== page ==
Copper

  • 22 Jun
    Why I’m Getting More And More Excited About Copper

    Why I’m Getting More And More Excited About Copper

    • Forecasts on electric vehicle market penetration are getting more bullish.
    • At the same time, copper is already in a supply deficit.
    • Every copper miner is different, so be careful out there.

    Introduction

    I’m a value investor looking for low risk investments that will lead to high returns. Therefore, when I hear Elon Musk talk, I don’t get excited as an investor because the risk is too high for any potential return as there is a probability that TSLA goes bankrupt when a recession comes along or that it doesn’t turn a profit in the next decade as margins will probably get competed away. More →

  • 24 Apr
    Global Growth Is Finally Getting Some Traction, Be Sure Your Money Follows

    Global Growth Is Finally Getting Some Traction, Be Sure Your Money Follows

    • Macroeconomic trends are extremely important for your investing or trading returns.
    • The IMF’s World Economic Outlook is a great starting point for understanding where the risks and opportunities lie.
    • Long term trends show emerging markets and commodities are the place to be.

    Introduction

    Investing is both difficult and easy. It’s difficult if you try to guess what the market’s sentiment will be next week or next month, while it’s easy if you simply look at slow moving structural macroeconomic trends. These trends are like little forces that shape the market, similar to the gravitational forces among planets in our solar system. More →

  • 19 Feb
    Sunday Edition: Copper May Be The Strongest New Bull Market Over The Coming Decade

    Sunday Edition: Copper May Be The Strongest New Bull Market Over The Coming Decade

    The Escondida mine problems are only the tip of the iceberg for Copper, which appears to be in a bit of a panic since workers of BHP Billiton Ltd.’s Escondida copper mine in Chile started an indefinite strike on February 9, forcing a force majeure declaration on its shipments.

    Adding more fuel to the fire is a one-month delay to exports at Indonesia’s Grasberg mine when Freeport-McMoRan suspended copper concentrate output while in negotiations with the government over the terms of its mining permit which has expired. More →

  • 17 Feb
    Sven Is Still Bullish On Copper And You Should Be Too

    Sven Is Still Bullish On Copper And You Should Be Too

    • Copper bottomed in 2016 and the outlook remains bullish in the long term.
    • The short term could also offer positives due to strikes and political issues.
    • The long term balance for copper should be above $3.5 per pound and that price will be increasing due to lower copper ore grades and higher mining costs.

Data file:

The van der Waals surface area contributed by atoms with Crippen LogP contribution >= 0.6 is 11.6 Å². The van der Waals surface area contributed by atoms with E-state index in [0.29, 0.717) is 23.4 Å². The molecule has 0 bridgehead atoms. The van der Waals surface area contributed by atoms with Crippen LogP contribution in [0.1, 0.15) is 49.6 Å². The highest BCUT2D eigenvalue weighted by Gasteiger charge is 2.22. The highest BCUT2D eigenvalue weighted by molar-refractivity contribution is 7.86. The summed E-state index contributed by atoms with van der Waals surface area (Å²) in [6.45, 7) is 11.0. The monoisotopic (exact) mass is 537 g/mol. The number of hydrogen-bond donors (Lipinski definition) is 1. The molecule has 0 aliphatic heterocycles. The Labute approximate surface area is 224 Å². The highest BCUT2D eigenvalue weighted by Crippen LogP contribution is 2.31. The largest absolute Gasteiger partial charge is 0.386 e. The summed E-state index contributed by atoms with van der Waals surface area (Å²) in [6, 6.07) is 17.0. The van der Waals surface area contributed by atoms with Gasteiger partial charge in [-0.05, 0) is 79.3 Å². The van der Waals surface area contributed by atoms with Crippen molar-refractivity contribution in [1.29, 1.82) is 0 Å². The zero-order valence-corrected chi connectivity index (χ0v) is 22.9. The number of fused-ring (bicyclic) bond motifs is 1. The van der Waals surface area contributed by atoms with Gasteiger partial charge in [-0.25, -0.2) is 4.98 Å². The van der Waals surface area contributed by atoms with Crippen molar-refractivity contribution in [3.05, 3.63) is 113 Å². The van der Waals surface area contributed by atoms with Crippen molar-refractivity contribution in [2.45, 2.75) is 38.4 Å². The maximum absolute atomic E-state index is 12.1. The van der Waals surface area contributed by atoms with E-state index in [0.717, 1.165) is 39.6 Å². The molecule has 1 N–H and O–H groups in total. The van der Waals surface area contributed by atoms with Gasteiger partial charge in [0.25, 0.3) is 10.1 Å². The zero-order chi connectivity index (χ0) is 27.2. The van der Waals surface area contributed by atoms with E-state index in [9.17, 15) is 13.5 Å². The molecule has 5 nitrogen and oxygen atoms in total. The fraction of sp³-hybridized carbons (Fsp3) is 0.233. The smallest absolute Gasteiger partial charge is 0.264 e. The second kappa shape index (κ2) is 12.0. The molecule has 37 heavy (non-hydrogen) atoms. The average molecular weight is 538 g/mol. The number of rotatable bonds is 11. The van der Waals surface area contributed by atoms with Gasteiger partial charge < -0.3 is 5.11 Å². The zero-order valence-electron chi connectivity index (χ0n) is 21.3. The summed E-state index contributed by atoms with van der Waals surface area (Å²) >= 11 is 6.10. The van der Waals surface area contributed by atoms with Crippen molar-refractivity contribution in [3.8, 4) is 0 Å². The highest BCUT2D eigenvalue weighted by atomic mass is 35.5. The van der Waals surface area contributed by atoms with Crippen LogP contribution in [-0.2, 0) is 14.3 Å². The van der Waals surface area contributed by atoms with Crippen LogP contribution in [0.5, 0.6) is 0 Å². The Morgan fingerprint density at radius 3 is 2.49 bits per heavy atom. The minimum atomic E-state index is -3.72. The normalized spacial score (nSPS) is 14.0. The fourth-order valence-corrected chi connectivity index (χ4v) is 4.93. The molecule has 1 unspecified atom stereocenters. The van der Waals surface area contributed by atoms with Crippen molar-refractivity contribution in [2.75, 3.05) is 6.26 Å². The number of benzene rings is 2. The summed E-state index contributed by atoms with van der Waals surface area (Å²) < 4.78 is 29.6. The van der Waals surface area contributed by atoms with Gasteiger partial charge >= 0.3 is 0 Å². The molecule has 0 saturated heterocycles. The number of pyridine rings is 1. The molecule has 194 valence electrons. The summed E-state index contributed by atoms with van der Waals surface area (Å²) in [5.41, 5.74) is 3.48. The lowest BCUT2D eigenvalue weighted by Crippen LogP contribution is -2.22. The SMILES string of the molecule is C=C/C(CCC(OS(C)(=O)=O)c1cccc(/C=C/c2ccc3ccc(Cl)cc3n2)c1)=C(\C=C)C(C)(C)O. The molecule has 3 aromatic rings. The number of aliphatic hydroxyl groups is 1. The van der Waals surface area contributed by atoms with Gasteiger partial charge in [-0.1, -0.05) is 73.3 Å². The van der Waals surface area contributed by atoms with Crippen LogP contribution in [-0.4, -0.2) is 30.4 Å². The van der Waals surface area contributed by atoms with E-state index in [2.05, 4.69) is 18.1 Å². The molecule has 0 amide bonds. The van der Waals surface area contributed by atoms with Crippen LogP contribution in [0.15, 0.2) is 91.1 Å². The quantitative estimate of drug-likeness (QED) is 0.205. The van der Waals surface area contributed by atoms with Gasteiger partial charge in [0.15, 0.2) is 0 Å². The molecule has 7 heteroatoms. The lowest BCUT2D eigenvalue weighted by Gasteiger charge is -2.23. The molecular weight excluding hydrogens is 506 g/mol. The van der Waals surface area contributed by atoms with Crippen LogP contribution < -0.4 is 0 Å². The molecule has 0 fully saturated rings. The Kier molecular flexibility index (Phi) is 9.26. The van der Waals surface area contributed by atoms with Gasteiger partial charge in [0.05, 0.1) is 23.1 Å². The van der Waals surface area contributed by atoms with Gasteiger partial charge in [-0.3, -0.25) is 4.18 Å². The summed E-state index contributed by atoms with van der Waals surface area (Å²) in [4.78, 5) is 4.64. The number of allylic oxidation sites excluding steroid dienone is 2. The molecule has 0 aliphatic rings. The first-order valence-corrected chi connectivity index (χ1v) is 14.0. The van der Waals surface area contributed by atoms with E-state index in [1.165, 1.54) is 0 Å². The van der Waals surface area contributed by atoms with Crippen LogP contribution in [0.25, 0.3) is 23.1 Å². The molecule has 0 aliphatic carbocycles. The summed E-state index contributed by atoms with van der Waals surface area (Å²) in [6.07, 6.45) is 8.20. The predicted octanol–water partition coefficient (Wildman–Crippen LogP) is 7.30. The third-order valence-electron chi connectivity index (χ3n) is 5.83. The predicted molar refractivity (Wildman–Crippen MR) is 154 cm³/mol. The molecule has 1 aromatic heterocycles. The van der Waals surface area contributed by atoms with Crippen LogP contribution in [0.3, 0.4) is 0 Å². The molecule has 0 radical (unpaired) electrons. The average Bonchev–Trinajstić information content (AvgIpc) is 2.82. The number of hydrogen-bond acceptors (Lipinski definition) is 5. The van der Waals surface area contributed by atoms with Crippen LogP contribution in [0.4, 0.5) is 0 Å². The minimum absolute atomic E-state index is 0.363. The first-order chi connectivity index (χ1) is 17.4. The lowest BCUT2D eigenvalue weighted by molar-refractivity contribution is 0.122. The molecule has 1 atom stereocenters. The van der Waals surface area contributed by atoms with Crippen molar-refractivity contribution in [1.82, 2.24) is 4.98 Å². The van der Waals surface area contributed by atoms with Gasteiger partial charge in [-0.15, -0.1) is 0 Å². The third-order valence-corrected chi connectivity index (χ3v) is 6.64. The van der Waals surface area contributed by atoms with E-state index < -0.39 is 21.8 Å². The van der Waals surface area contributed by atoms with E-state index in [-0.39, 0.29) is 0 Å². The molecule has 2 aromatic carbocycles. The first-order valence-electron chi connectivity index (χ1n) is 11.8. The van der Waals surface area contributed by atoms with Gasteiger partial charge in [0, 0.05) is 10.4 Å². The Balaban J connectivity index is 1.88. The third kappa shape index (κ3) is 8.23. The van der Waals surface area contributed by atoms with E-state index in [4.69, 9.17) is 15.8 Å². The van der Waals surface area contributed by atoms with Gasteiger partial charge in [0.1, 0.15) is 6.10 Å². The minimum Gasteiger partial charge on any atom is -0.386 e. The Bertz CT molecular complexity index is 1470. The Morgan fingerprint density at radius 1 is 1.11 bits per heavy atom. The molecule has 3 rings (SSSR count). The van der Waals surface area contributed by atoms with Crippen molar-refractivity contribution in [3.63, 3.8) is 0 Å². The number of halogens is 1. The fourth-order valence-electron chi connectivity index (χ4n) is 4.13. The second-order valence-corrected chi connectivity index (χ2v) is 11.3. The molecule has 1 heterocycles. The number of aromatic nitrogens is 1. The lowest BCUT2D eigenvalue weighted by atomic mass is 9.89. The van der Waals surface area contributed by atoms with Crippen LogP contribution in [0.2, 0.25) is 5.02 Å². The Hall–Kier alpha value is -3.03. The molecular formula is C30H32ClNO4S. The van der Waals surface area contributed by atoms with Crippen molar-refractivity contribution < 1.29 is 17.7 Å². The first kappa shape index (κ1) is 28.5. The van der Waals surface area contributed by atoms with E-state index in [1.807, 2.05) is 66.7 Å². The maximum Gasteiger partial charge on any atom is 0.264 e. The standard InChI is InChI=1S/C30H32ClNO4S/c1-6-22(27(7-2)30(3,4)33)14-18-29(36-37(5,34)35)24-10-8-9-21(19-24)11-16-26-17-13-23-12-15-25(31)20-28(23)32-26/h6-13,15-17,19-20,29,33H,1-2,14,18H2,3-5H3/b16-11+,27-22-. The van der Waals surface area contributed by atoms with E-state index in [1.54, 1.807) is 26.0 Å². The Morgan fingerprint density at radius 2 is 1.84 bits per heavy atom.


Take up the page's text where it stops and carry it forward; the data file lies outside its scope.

Introduction

    The last time I wrote exclusively on copper was in April 2016. The bullish article is available here. Since then, copper prices have increased 22%, from $2.22 per pound to the current $2.73. As the dollar has also strengthened by 7% since then, we should add 7% to the current copper price to show the real appreciation in copper. Thus, copper would be at $2.92 in real terms. More →

  • 30 Jan
    There’s Buzz Around Cobalt But Don’t Buy Yet

    There’s Buzz Around Cobalt But Don’t Buy Yet

    • The cobalt hype reminds me of the 2008 uranium and 2011 rare earth element spikes. Both ended badly for investors.
    • The bull case is tempting, but you should always investigate mining costs of junior miners because the cheapest way to get to cobalt is as a by-product, and there are big copper mines that can supply it.
    • Be careful of dilutive capital raises, liquidity issues, and stock liquidity and all other issues that penny stocks have, no matter how attractive the cobalt pitch might seem.

    Introduction

    Many of you might be wondering what’s going on with cobalt as its price has gone up lately which has created an interesting buzz in the financial world.

    On top of it, many mention cobalt alongside sexy names like Tesla (NASDAQ: TSLA) which further increases the buzz.

    Today I’ll shed some light on cobalt in order to see if there is a long term profitable trend forming in its supply and demand, or if it’s just a fad like rare earths, graphite, or uranium were back in their days. More →

  • 24 Jan
    Will Your Portfolio Explode Or Implode? A Look At Uranium

    Will Your Portfolio Explode Or Implode? A Look At Uranium

    • The short and medium term don’t look that great for uranium as military inventories, idled reactors, and negative sentiment push prices down.